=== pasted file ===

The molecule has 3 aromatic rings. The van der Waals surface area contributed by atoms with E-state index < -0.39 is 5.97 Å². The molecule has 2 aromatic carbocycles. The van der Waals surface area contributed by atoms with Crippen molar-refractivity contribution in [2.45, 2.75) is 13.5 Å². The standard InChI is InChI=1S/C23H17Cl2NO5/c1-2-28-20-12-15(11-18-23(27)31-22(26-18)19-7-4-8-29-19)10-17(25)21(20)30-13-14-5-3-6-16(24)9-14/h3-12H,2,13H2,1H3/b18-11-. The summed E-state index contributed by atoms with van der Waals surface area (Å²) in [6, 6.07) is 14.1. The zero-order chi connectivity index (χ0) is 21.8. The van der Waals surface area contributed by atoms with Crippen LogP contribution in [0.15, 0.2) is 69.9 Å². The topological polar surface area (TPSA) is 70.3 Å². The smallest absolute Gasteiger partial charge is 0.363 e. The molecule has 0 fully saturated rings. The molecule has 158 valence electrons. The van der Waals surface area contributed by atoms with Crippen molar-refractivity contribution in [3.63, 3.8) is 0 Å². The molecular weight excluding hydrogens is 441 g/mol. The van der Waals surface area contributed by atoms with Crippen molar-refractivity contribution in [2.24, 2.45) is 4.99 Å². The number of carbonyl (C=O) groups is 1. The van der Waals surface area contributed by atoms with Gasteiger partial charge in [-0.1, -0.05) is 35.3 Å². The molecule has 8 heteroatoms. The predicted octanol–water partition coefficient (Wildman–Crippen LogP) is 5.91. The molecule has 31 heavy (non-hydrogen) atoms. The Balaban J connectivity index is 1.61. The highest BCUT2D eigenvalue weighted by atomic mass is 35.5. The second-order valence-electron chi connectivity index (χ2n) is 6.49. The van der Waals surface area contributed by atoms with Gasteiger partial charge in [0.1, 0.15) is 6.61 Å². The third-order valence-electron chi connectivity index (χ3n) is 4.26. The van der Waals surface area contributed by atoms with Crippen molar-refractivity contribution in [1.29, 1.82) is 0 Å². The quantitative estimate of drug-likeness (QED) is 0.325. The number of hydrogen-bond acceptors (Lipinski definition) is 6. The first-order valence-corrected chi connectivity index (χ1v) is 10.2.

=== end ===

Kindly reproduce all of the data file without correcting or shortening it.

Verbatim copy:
The molecule has 3 aromatic rings. The van der Waals surface area contributed by atoms with E-state index < -0.39 is 5.97 Å². The molecule has 2 aromatic carbocycles. The van der Waals surface area contributed by atoms with Crippen molar-refractivity contribution in [2.45, 2.75) is 13.5 Å². The standard InChI is InChI=1S/C23H17Cl2NO5/c1-2-28-20-12-15(11-18-23(27)31-22(26-18)19-7-4-8-29-19)10-17(25)21(20)30-13-14-5-3-6-16(24)9-14/h3-12H,2,13H2,1H3/b18-11-. The summed E-state index contributed by atoms with van der Waals surface area (Å²) in [6, 6.07) is 14.1. The zero-order chi connectivity index (χ0) is 21.8. The van der Waals surface area contributed by atoms with Crippen LogP contribution in [0.15, 0.2) is 69.9 Å². The topological polar surface area (TPSA) is 70.3 Å². The smallest absolute Gasteiger partial charge is 0.363 e. The molecule has 0 fully saturated rings. The molecule has 158 valence electrons. The van der Waals surface area contributed by atoms with Crippen molar-refractivity contribution in [3.63, 3.8) is 0 Å². The molecular weight excluding hydrogens is 441 g/mol. The van der Waals surface area contributed by atoms with Crippen molar-refractivity contribution in [2.24, 2.45) is 4.99 Å². The number of carbonyl (C=O) groups is 1. The van der Waals surface area contributed by atoms with Gasteiger partial charge in [-0.1, -0.05) is 35.3 Å². The molecule has 8 heteroatoms. The predicted octanol–water partition coefficient (Wildman–Crippen LogP) is 5.91. The molecule has 31 heavy (non-hydrogen) atoms. The Balaban J connectivity index is 1.61. The highest BCUT2D eigenvalue weighted by atomic mass is 35.5. The second-order valence-electron chi connectivity index (χ2n) is 6.49. The van der Waals surface area contributed by atoms with Gasteiger partial charge in [0.1, 0.15) is 6.61 Å². The third-order valence-electron chi connectivity index (χ3n) is 4.26. The van der Waals surface area contributed by atoms with Crippen molar-refractivity contribution in [1.29, 1.82) is 0 Å². The quantitative estimate of drug-likeness (QED) is 0.325. The number of hydrogen-bond acceptors (Lipinski definition) is 6. The first-order valence-corrected chi connectivity index (χ1v) is 10.2.